constipation - constipated cat constipated dog
constipation - constipated cat constipated dog - General rule of thumb
Let me start by separating both cat and dog conditions since they are very different even though the symptoms may appear similar:
For cats, the most common cause of constipation is furballs from grooming. Often cats vomit up these furballs as fur sausages, however some cats are more prone to getting constipation from these as they pass through the intestines if they do not vomit them. It is for this reason that we recommend a hairball or furball paste to be given to even healthy cats 1-2 x weekly to avoid the constipation problem.
Obviously there may be less common causes of constipation including eating toys or other non food items that may get stuck, neurological diseases, cancer of the intestines to name a few.
If there is no response to hairball pastes for constipation in 2-3 days or if he looks ill, then a visit to the vet is definitely warranted.
For dogs, straining to poop frequently, sometimes producing a stool that may be mucus coated or bloody or even liquid squirting when they strain, is far more commonly caused by a large bowel infection that constipation. The analogy I can give you is that of someone who is lactose intolerant, and eats pizza, is going to need to visit the washroom soon after due to the burning sensation in their large bowel. A similar situation occurs with dogs causing frequent urges and attempts to poop, causing straining. Eventually this can cause a really bad diarrhea in dogs with squirting bloody diarrhea. Causes include parasites, infections such as E.Coli, Salmonella or some other bacteria, viruses, stress, changes of food, new treats or bones, spicy or fatty foods etc.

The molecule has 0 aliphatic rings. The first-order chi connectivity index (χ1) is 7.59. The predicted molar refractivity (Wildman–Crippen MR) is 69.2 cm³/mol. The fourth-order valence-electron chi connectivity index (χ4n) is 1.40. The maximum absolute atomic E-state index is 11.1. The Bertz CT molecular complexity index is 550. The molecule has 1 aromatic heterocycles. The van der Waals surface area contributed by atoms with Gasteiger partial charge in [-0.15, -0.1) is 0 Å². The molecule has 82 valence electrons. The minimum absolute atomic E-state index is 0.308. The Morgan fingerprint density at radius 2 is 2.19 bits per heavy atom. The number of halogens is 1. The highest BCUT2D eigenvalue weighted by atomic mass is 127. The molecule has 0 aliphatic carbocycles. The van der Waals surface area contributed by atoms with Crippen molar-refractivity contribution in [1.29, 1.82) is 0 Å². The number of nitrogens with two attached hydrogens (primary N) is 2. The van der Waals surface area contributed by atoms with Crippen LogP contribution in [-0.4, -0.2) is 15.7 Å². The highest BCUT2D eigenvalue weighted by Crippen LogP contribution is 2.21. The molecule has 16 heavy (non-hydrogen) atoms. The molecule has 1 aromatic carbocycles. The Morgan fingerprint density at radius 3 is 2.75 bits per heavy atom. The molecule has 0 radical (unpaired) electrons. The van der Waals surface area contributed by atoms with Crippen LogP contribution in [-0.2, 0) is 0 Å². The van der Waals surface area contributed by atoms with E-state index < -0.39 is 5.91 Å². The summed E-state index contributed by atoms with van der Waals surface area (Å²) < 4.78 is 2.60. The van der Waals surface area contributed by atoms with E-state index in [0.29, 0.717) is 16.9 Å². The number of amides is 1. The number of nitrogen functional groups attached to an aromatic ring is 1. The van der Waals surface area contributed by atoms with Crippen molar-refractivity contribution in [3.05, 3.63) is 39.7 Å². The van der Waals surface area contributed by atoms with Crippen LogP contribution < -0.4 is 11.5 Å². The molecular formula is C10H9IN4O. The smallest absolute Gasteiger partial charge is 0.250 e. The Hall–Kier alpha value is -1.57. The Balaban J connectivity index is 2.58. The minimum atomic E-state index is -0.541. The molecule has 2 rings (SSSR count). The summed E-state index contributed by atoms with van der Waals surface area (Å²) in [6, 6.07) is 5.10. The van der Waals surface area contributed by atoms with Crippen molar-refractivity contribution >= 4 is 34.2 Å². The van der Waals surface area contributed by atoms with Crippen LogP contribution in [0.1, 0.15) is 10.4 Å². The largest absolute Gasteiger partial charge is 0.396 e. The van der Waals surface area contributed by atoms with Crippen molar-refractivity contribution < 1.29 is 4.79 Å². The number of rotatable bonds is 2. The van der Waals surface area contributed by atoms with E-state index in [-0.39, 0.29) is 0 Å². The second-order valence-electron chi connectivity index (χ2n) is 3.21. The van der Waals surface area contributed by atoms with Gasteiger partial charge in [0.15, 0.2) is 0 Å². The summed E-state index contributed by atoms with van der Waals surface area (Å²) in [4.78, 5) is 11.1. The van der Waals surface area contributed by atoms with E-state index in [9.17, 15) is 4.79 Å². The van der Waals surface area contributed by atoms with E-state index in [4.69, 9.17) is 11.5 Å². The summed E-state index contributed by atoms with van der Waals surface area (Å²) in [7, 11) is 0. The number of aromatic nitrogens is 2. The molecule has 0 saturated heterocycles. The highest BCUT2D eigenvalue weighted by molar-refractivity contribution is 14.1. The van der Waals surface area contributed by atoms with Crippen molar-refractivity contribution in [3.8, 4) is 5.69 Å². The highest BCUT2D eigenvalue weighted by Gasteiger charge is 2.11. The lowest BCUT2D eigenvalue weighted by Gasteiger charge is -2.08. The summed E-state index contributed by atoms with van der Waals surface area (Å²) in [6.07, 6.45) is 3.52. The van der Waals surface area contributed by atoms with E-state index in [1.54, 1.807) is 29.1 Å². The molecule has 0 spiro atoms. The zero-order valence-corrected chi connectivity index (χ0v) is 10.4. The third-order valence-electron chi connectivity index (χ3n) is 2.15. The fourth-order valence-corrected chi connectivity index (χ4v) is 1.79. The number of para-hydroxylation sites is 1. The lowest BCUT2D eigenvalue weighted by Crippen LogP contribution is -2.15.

Constipation in dogs is possible, causing hard, dry stool. Common causes for this would be eating unusual objects, bones or prostate disease in unneutered male dogs. Both conditions in dogs usually don't clear up without medical intervention so I would suggest a visit to your regular vet.
Martin Slome DVM
Centre Street Animal Hospital
7700 Bathurst Street Units, 40-42
Tel. (905) 771-9855